Take a moment to visualize ‘yoga’. What comes to mind? Maybe a yoga mat or yoga pants (we all love yoga pants). Maybe you think of a warrior pose or headstand. For most of us, the image is likely visual. It’s important to recognize that our ideas about yoga impact how we approach the practice.

The word ‘Yoga’ is derived from the Sanskrit root ‘Yuj’, meaning ‘to join’ or ‘to yoke’ or ‘to unite’.  Yuj is a physical tool used to join cattle.  Long ago the yuj was used on war horses. It was both the device and technique to calm the horses so they could be focused for the work of war. What an incredible symbol these horses serve as frenetic beings “chomping at the bit.” Uncontrolled horses equaled un-useful horses.

In the time the Upanishads (sacred Hindu texts), we are introduced to the warrior caste and thus war metaphors. In one text, the Katha Upanishad, these high energy horses are compared with our minds.  One passage encourages folks to seek understanding because without it, the mind runs uncontrolled, “like wild horses.” We can now understand the external act of yoking aggressive, out of control horses with the internal work of calming the mind. They recognized just how stubborn our minds can be and that the key is to calm it. In both cases, of the horses and our minds, equanimity serves a greater purpose: for the horses, it is preparation for war, for us, it is the ability to move through the world with skill.

The Yogic scriptures tell us the practice of Yoga leads to the union of individual consciousness with that of the Universal Consciousness, indicating a perfect harmony between the mind and body, humanity and Nature.

Yoga is a verb, an action, something we do. It’s a dynamic activity that encompasses much more than rolling out our mats and doing some poses. Yoga is a process, a way in which we engage the world. As we engage and pay attention, we make choices, learn from those choices and then start the process of engagement again. In the Indian mind, actions are the way we think, move and speak. By training our attention on something, we are engaging with it. We are connecting through yoga. The connection is not just physical, but emotional, mental and spiritual as well.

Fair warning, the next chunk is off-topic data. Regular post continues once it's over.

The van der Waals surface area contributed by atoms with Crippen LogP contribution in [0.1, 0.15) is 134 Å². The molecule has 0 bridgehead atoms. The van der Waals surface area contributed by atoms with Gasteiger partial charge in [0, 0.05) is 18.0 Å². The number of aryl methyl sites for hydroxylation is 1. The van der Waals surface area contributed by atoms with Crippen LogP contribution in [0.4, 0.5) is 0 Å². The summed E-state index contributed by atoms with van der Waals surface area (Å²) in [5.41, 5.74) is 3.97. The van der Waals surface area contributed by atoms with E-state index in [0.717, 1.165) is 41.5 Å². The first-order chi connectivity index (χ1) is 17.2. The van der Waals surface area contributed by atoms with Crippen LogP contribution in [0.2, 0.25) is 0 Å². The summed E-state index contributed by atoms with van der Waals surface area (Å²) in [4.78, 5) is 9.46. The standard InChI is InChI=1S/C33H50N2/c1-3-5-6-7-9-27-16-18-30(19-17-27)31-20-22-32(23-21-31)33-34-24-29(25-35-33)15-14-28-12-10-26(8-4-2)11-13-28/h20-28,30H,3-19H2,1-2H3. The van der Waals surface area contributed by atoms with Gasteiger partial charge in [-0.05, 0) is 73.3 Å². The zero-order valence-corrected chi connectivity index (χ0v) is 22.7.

Thich Nhat Hanh on Walking Meditation - Lion's Roar

Once we understand yoga as something we do to connect and engage with the world; that it takes our entire mind, body and full attention, we begin to notice changes in our “doing yoga.” Some of us practice yoga through asana (physical poses). Others practice yoga through meditation, breath work, chanting, etc. This is all yoga. All are tools to help us pay attention. Kate Saal of One Flow Yoga says, “Yoga is the process we can engage in to understand our body, the way it moves and the way we use it. We can engage with our mind and understand it, where it habitually goes and how to focus it. And we can work with our emotions and notice how we tend to react. Then we can build upon that and bring space so that we are not just responding to stimuli all of the time.”

Lastly, we do all of this wearing attire that helps us in the process of relating to the world…yoga pants. And who doesn’t love yoga pants?

It's all about the pants :) Take a look at what we have in stock here: | Yoga funny, Yoga pants  quote, Yoga


The Autumn Equinox is today! The sun will spend approximately the same amount of time above and below the horizon; rising due east, setting due west, and appearing directly overhead at midday. For a brief moment, twice a year, the Earth is divided into equal parts night and day.